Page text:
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“We are flooded”: animal shelters are overflowing in the United States

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In the lobby of the Inland Valley Humane Society & SPCA shelter in Pomona, Nikole Bresciani pointed to rows of kennels erected a few months ago to accommodate an influx of stray cats. In another area, pop-up dog crates were stacked on wheels.

For Bresciani, the shelter’s president and CEO, it was further evidence of the flood of animals entering the facility since the COVID lockdown.

“We’re inundated,” she says of her organization, which provides shelter services to a dozen towns in the region. “We never had cat kennels in the lobby.”

An overpopulation crisis has gripped animal shelters across the state and across the country, exacerbated by a shortage of veterinarians, the high cost of caring for animals and the overburdening of rescue organizations, which traditionally take care of the surplus from shelters and rely largely on volunteers to welcome the animals. Their houses.

New York City Animal Care Centers, which runs the city’s public animal shelters, announced in October that it was closing for most dog abandonments because it was too full. Earlier this year, shelters in North Carolina and Texas also temporarily suspended most admissions for similar reasons.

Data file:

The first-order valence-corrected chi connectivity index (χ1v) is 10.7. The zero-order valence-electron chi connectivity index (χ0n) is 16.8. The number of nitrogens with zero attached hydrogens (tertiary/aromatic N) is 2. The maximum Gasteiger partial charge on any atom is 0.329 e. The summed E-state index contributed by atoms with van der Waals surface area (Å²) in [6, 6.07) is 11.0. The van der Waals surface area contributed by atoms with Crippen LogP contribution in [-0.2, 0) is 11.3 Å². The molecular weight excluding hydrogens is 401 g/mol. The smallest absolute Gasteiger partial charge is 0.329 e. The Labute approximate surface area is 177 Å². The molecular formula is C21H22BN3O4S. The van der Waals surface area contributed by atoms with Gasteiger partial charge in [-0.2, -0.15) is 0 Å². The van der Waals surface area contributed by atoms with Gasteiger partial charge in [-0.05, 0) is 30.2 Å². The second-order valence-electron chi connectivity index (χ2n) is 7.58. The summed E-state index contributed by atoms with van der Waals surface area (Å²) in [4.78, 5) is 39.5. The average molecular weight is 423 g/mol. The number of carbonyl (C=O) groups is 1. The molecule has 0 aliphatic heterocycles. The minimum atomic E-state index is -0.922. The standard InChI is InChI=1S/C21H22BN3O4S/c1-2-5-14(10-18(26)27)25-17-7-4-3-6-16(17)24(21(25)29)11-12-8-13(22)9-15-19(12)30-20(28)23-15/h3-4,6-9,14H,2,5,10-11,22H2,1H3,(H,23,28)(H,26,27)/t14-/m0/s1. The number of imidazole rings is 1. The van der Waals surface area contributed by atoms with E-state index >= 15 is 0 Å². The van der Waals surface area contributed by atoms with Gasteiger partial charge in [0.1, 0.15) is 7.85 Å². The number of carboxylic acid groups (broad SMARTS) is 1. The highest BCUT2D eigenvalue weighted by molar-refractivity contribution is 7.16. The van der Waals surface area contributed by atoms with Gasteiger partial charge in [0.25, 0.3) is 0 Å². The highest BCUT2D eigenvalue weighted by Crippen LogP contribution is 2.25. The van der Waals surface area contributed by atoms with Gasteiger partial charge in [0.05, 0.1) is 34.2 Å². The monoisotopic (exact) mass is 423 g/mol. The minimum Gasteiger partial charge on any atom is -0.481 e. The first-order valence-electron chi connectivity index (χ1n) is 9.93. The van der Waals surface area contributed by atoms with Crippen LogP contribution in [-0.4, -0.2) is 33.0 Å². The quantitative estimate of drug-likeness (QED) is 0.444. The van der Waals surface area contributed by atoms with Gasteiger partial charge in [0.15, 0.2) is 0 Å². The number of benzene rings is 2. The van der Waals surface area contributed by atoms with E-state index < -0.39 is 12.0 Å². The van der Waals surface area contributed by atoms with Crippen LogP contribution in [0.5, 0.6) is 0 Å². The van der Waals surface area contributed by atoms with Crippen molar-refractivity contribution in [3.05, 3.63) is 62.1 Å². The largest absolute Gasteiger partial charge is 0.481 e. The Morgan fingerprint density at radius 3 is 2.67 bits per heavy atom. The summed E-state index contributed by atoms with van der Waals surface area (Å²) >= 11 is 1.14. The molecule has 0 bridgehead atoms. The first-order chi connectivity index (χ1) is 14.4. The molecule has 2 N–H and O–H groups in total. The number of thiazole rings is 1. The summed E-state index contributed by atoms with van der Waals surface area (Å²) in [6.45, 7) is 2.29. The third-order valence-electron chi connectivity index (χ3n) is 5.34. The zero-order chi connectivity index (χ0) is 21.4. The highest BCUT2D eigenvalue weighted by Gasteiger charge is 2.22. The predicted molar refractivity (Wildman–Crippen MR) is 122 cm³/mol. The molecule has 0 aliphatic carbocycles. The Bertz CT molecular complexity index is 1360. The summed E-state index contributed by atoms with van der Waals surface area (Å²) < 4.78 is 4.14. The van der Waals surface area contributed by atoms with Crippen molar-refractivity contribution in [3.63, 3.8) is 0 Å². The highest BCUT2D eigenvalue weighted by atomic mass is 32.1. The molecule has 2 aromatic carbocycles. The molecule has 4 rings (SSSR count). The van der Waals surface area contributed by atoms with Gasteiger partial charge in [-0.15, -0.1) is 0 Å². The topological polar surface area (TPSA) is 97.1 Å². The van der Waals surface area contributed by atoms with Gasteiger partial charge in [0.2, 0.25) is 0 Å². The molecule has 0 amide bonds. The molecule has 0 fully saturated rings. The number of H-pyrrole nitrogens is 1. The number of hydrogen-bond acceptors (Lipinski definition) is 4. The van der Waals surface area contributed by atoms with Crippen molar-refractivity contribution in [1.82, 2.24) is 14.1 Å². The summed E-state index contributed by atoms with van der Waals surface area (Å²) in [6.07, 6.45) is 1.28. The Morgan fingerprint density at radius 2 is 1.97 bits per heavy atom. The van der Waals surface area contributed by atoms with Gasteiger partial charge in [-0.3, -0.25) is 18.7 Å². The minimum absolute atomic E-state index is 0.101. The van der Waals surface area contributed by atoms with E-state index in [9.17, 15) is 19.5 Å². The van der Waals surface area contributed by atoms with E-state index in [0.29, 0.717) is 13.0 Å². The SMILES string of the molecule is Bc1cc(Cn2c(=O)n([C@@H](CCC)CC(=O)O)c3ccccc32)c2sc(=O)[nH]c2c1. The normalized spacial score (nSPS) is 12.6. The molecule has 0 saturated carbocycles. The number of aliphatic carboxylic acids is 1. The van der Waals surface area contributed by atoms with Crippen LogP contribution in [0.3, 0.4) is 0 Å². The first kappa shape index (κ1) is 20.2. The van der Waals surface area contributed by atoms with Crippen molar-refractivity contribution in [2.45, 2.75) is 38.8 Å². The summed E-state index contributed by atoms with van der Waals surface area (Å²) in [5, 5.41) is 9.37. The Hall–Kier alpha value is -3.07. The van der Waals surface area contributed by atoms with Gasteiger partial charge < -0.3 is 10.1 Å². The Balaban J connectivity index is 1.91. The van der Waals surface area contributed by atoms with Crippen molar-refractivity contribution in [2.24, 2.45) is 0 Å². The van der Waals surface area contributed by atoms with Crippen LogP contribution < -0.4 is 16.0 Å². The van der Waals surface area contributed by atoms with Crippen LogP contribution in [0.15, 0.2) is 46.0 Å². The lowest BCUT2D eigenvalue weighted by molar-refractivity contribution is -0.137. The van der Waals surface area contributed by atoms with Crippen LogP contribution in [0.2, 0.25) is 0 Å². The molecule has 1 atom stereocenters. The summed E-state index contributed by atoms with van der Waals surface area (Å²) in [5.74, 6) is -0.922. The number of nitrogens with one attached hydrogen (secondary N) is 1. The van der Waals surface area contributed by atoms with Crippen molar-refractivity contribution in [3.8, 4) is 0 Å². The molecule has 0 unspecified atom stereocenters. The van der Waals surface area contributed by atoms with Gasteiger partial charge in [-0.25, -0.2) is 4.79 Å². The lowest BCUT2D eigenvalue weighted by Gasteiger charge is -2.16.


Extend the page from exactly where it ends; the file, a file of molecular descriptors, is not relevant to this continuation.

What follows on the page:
“We are running out of space for new arrivals,” the New York City organization said on its website, asking people to take stray dogs into their homes rather than to a shelter.

Bryant Salas, left, gives a dog a break in his stacked kennel at the Inland Valley Humane Society shelter while fellow animal care technician Eric Lopez cleans it.

(Irfan Khan/Los Angeles Times)

Adoptions are not keeping up with the number of dogs arriving, leading to higher euthanasia rates, according to Shelter Animals Count, a nonprofit organization that tracks shelter statistics at national scale. In California, 9% of dogs housed in government-run or contracted shelters and rescue organizations were put down between January and October of last year, and 13% were put down through October of this year. according to the group’s online database. The numbers are similar nationally.

“We can’t get the animals out fast enough,” said Cynthia Rigney, board president of the San Gabriel Valley Humane Society, which shelters homeless animals from Temple City, San Gabriel and Duarte. “We are all under fire. It’s a mess.”

At the seven shelters run by the Los Angeles County Department of Animal Care and Control, pandemic and “managed admission” protocols that limited dog admissions This led to a drop in the number of dogs in kennels and euthanasias in 2020 and 2021. But these numbers have since increased.

Many clinics considered animal sterilization non-essential during the height of the pandemic and reduced the performance of these procedures. Now, shelters say they are seeing more pregnant dogs and more puppies.

Rigney said backyard breeding also increased after the pandemic began, particularly that of larger dogs that require a higher level of maintenance.